Have you been getting an increased number of requests to join a business colleague’s network on LinkedIn or Facebook?
I have seen an enormous spike in requests during the past few months. I think the reason is simple: All of us are trying to figure out how to use social networks for our respective businesses, and the first step is to use these tools on a personal basis.
I started using social networking tools when I found out my mom was in the final stages of battling cancer. I uncovered a number of interesting health-oriented networking sites. My favorite is CarePages.com, a social networking site to help families and friends communicate when a loved one is receiving care. But you don’t have to wait until you are facing a crisis to explore using social media tools. You can start by following your passion online.
Now, let’s say you begin the journey from being an online spectator, reading blogs and watching videos, to actively creating online content. You will inevitably begin asking a number of questions about how to use these social media tools on the job, such as:
• How can learning be improved and transformed using social media tools?
• Which tools do I get started with, and how do I create a pilot for using social media for learning?
• What is the policy of my organization regarding accessing social networking sites, such as Facebook and YouTube, at work?
• Does my organization have a set of policies for creating, posting and using blogs and wikis at work?
• How are my competitors using social media for learning?
As you begin to address these questions, you’ll need to create a strategy for how your learning organization should move forward. One of the best models I have seen to address this question was created by Charlene Li and Josh Bernoff, analysts at Forrester Research.
Their model is called “POST” and stands for People, Objectives, Strategy and Technology. Essentially, the POST model poses key questions for you to consider before building a social media strategy for your organization:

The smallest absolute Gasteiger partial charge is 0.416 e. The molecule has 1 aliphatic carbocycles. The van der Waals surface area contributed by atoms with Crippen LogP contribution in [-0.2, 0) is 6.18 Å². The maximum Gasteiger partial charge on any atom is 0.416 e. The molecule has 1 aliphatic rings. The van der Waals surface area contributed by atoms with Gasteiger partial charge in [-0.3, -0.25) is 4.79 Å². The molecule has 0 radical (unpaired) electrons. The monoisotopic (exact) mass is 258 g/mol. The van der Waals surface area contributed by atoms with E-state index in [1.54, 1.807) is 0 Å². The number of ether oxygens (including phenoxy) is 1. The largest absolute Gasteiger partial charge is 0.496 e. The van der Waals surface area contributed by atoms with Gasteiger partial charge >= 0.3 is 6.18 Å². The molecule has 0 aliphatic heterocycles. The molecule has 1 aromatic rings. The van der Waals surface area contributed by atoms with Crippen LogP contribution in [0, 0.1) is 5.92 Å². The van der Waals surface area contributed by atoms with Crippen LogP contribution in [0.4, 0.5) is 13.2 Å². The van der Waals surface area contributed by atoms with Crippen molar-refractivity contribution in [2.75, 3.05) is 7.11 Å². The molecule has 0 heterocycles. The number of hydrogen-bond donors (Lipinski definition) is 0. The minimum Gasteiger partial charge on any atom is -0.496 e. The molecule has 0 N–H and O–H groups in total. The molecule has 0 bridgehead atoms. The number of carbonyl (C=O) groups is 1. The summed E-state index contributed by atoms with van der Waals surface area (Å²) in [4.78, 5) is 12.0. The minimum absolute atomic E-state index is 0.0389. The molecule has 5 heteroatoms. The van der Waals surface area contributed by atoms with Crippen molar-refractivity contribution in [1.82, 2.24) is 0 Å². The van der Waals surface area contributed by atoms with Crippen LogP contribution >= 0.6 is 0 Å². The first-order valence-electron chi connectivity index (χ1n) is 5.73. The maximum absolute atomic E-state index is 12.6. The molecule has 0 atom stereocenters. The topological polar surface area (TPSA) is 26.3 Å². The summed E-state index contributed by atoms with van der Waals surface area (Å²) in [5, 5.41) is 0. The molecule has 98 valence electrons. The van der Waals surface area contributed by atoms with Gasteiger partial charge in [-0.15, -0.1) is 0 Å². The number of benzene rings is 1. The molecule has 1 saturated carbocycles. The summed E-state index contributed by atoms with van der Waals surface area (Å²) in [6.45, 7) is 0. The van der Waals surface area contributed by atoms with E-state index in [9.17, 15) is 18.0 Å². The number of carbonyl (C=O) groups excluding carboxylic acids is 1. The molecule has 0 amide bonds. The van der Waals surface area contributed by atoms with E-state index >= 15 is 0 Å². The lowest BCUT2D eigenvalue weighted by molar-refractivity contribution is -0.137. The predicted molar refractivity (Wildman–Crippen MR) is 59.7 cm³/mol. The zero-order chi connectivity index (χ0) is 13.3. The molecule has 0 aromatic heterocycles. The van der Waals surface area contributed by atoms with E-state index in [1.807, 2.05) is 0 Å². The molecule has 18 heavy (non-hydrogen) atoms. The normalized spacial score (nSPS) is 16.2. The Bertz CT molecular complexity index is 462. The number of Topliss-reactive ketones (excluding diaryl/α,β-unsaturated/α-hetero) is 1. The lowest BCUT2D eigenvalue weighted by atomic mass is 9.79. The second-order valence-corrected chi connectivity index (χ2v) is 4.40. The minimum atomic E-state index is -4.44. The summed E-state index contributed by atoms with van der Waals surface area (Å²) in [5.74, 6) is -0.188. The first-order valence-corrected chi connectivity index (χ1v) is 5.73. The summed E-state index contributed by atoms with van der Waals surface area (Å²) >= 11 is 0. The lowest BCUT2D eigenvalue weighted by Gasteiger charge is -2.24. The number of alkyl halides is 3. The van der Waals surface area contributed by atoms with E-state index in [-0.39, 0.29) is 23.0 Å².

• People. Understand the capabilities of your audience: Are they mostly spectators or active creators of content? What are the demographics of your employee population, and what are the demographics of your new hires? Many companies have older demographics for current employees, but almost 100 percent of new hires are in the Net Generation, meaning they are in their early 20s and have been active users of social networking during their college years.
• Objectives. Think about your business objectives in wanting to use social media for learning. Do you want to use these tools to attract new hires? Are you interested in using social media tools to keep Net Gens engaged on the job? Are you experiencing higher turnover among Net Gens? Or are you trying to have a discussion with your customers and channel partners?
• Strategy. Strategy here means figuring out what will be different after you have achieved your business objective. In other words, do you want to increase the percentage of Net Gens who are interested in your organization? Do you want to lower turnover among Net Gens or do you want to build a robust online community of your best customers? Imagine the endpoint, and that will help you with how to begin on your journey.
• Technology. Are you interested in creating an online community, a wiki, a blog or several hundred blogs held together by a common theme? How does this match up with your organization’s policy guidelines for using these tools? Has any group within your organization had success using any of these tools? If the answer to the last question is yes, reach out to this group and use them to build your business case for using social media for corporate learning.
- 5 Forces Shaping the Future of HR
- Why ‘Leaders Eat Last’
- We can’t ‘flow of work’ our way into the future
- 3 steps to improving conversational capacity
- From bystander to upstander
- From hardship to hardiness: 5 strategies for turning crisis into a catalyst for leadership development
- How to select candidates for executive coaching in your company